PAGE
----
Terry hopes to change all this. “I am really interested in Irish folklore and history and Dicey Dungeons has several light references to it,” he tells me. “Scáthach and Aoife from the Cú Chulainn prose Tochmarc Emire (The Wooing of Emer) both appear as bosses, while in some of Dicey’s campaigns you must face off against a Banshee.”
“When I was a teenager, I played a lot of Japanese games,” he adds. “Something like Final Fantasy, say, is not actually about Japanese folklore at all, right. But that series will offhandedly mention some mythological creature. Just in passing. It’s scattered around, part of the fabric of that world, and you come away from it feeling more connected to it. So when I thought about putting Irish folklore in my games, I figured I’d try it that way. It’s in there, but it’s not really the focus. Maybe you come away and you’re curious and you might Google a few things and as a result and come into contact with it.”
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Tiny Team, Big Ambitions
Dicey is an indie game made by a small team, but it is already fully playable in 14 languages. That hasn’t been easy, though — localization is a complicated undertaking for any developer, and even the big ones still mess it up sometimes. According to Terry, each language has different challenges, like font rendering in the Chinese versions or even just not being able to include any text in the game’s code. When it came time to translate the game to Irish, though, the challenge wasn’t technical — it was finding someone capable of adapting the game’s text.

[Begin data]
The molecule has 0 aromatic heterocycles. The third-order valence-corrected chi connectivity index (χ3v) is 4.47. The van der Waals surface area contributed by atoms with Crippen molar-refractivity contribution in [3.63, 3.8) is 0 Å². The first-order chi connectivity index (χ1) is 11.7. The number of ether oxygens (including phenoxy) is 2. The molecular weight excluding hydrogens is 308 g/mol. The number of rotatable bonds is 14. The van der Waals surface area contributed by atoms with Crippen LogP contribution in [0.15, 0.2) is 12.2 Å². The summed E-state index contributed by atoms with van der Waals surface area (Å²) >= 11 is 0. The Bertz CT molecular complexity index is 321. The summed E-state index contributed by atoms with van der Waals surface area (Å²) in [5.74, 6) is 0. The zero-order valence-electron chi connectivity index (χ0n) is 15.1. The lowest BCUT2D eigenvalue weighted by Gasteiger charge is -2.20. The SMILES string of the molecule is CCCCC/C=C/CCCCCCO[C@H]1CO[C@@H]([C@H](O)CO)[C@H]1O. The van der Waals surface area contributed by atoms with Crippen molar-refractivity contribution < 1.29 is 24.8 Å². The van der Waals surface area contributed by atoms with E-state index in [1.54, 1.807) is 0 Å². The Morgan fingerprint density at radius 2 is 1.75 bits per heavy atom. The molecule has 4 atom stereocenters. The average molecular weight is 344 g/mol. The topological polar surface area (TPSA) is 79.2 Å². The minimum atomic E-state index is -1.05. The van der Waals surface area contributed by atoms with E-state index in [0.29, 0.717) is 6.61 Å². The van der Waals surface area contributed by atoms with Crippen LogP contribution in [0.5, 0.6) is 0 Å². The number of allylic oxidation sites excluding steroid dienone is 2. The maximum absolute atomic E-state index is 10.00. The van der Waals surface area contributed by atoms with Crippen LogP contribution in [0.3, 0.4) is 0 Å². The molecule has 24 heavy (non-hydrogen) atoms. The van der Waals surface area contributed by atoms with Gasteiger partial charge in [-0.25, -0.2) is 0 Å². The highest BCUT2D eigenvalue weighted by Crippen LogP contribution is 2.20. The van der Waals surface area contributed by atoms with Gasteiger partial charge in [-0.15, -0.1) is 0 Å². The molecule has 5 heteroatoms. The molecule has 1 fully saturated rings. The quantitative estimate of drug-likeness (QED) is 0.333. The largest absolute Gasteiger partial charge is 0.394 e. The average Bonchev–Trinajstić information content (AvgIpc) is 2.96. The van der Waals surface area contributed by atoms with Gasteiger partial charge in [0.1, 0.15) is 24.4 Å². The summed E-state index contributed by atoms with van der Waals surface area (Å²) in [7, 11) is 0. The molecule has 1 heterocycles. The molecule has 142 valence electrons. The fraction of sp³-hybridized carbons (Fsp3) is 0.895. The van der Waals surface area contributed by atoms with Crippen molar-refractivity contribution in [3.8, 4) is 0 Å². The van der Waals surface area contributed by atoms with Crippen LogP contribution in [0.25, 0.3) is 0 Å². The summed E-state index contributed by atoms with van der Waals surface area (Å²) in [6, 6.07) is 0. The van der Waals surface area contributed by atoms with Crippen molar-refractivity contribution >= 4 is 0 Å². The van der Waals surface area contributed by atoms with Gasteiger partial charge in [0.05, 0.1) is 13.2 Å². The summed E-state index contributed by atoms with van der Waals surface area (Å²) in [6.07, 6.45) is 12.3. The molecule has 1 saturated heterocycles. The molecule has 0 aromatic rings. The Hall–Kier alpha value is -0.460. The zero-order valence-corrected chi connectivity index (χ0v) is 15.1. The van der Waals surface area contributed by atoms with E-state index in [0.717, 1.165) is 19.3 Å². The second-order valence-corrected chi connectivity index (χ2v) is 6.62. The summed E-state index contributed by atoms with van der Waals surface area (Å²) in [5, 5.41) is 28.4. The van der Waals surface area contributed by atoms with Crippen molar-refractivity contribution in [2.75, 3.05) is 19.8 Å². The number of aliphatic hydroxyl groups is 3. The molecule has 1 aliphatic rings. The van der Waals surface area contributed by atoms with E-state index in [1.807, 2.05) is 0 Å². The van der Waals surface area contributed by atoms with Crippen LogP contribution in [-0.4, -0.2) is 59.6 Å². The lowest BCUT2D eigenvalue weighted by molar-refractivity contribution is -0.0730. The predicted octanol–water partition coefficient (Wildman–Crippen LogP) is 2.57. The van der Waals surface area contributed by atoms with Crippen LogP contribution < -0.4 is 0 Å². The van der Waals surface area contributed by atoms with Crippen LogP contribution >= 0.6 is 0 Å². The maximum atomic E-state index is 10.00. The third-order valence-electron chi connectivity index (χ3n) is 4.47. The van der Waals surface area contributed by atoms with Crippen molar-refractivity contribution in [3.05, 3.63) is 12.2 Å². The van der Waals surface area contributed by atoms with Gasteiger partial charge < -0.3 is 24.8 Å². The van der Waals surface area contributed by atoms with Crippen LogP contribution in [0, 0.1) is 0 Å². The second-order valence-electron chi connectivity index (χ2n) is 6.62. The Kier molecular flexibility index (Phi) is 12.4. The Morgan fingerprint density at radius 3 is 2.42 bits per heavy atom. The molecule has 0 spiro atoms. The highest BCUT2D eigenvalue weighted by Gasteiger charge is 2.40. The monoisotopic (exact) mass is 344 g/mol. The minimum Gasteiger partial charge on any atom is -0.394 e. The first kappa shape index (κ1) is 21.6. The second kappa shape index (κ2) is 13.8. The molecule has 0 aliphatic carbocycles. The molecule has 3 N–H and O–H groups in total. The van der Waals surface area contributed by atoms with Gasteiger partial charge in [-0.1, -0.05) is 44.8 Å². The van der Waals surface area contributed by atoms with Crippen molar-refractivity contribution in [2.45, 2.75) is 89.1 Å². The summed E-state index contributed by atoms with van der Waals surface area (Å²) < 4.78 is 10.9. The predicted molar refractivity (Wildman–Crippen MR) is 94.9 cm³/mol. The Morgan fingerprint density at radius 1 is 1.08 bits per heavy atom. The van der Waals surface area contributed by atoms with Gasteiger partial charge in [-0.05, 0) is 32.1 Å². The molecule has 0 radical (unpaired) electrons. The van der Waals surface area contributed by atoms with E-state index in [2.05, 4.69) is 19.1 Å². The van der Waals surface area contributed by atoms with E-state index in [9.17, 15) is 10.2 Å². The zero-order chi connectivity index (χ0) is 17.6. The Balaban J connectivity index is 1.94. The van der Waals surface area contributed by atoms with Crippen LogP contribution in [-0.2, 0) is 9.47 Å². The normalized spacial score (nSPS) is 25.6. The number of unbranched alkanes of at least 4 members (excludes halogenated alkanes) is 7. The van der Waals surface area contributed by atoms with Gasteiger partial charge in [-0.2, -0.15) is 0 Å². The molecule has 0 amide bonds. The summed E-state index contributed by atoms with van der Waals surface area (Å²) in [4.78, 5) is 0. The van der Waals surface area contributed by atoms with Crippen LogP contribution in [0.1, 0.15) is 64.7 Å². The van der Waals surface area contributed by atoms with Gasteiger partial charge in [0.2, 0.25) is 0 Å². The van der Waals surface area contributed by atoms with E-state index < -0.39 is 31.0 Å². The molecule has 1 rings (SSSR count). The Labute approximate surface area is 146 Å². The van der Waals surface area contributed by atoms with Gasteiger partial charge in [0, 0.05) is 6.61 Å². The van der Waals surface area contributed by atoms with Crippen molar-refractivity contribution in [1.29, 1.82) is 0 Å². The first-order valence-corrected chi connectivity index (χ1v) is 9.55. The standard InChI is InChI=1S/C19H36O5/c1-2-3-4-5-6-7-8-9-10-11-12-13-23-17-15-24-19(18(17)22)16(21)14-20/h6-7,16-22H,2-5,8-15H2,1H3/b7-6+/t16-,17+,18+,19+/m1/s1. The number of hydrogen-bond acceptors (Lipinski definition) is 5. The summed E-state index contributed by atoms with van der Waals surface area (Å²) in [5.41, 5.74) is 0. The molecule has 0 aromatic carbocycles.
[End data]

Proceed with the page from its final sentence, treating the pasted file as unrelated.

“That’s why you can’t play it in Irish just yet, though it’s coming soon,” Terry says. “It was very hard to find a translator. I had a couple of people who I reached out to who just never got back to me at all, and a few more who just said they didn’t have the time. For the most part, it seems like this is a thing that people do as a hobby or a side gig, and it is really hard to find people doing it professionally in Irish. That might be part of why there aren’t more games in Irish — there are a lot of great Irish developers, and I’m sure more of them would have translations into Irish if this was easier.”
But despite these challenges, Terry still has big ambitions for Dicey Dungeons. He’s working on a language teaching mode, in which the game would display in Irish with the option to easily toggle back to your preferred language at any time with the press of a button. He doesn’t think of his game as a full-fledged educational tool, but it’s still a novel idea.
A bheith dóchasach
Though the situation for the Irish language is dire, Terry is optimistic.
“There are lots of examples of languages out there which have been endangered and have been brought back with good teaching,” he says, “and I don’t know why we can’t do the same for Irish.”
The biggest challenge may be generating interest. How do you motivate younger people to learn a language spoken only by a relatively small number of people?
“I don’t really know the solution to any of this, how to make young people take an interest in learning Irish,” Terry says. “But my side of it is, as somebody who makes creative work, I can at least try to make [those things] available in Irish and contribute to having media in the language. There’s a big, big problem but I think this is a step towards solving it.”